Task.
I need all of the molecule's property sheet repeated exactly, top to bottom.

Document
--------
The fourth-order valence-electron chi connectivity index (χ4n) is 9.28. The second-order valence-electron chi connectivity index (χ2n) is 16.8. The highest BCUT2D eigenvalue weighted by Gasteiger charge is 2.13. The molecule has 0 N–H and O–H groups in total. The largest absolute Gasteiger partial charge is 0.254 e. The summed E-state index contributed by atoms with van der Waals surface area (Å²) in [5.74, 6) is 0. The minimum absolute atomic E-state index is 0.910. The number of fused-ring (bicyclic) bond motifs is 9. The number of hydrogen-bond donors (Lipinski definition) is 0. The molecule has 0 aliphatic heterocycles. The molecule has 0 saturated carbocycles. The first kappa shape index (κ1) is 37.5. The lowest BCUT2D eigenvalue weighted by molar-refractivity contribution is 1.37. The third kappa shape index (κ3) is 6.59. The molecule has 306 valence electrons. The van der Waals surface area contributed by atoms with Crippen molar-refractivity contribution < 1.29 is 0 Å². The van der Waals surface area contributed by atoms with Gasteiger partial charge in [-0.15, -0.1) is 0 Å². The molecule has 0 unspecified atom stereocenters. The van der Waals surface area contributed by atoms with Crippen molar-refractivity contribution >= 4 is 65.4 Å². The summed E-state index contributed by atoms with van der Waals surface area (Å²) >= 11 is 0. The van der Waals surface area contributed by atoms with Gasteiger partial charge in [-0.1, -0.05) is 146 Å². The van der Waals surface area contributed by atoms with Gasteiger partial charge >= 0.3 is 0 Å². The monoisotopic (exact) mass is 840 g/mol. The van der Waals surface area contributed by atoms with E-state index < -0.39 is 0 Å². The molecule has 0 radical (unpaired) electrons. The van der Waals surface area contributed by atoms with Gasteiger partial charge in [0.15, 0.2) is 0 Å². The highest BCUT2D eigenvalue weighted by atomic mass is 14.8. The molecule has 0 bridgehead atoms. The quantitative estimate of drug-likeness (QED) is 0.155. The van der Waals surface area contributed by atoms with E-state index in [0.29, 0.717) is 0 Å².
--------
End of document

The fourth-order valence-electron chi connectivity index (χ4n) is 9.28. The second-order valence-electron chi connectivity index (χ2n) is 16.8. The highest BCUT2D eigenvalue weighted by Gasteiger charge is 2.13. The molecule has 0 N–H and O–H groups in total. The largest absolute Gasteiger partial charge is 0.254 e. The summed E-state index contributed by atoms with van der Waals surface area (Å²) in [5.74, 6) is 0. The minimum absolute atomic E-state index is 0.910. The number of fused-ring (bicyclic) bond motifs is 9. The number of hydrogen-bond donors (Lipinski definition) is 0. The molecule has 0 aliphatic heterocycles. The molecule has 0 saturated carbocycles. The first kappa shape index (κ1) is 37.5. The lowest BCUT2D eigenvalue weighted by molar-refractivity contribution is 1.37. The third kappa shape index (κ3) is 6.59. The molecule has 306 valence electrons. The van der Waals surface area contributed by atoms with Crippen molar-refractivity contribution < 1.29 is 0 Å². The van der Waals surface area contributed by atoms with Gasteiger partial charge in [-0.15, -0.1) is 0 Å². The molecule has 0 unspecified atom stereocenters. The van der Waals surface area contributed by atoms with Crippen molar-refractivity contribution >= 4 is 65.4 Å². The summed E-state index contributed by atoms with van der Waals surface area (Å²) >= 11 is 0. The van der Waals surface area contributed by atoms with Gasteiger partial charge in [-0.1, -0.05) is 146 Å². The van der Waals surface area contributed by atoms with Gasteiger partial charge >= 0.3 is 0 Å². The monoisotopic (exact) mass is 840 g/mol. The van der Waals surface area contributed by atoms with E-state index < -0.39 is 0 Å². The molecule has 0 radical (unpaired) electrons. The van der Waals surface area contributed by atoms with Gasteiger partial charge in [0.15, 0.2) is 0 Å². The highest BCUT2D eigenvalue weighted by atomic mass is 14.8. The molecule has 0 bridgehead atoms. The quantitative estimate of drug-likeness (QED) is 0.155. The van der Waals surface area contributed by atoms with E-state index in [0.29, 0.717) is 0 Å².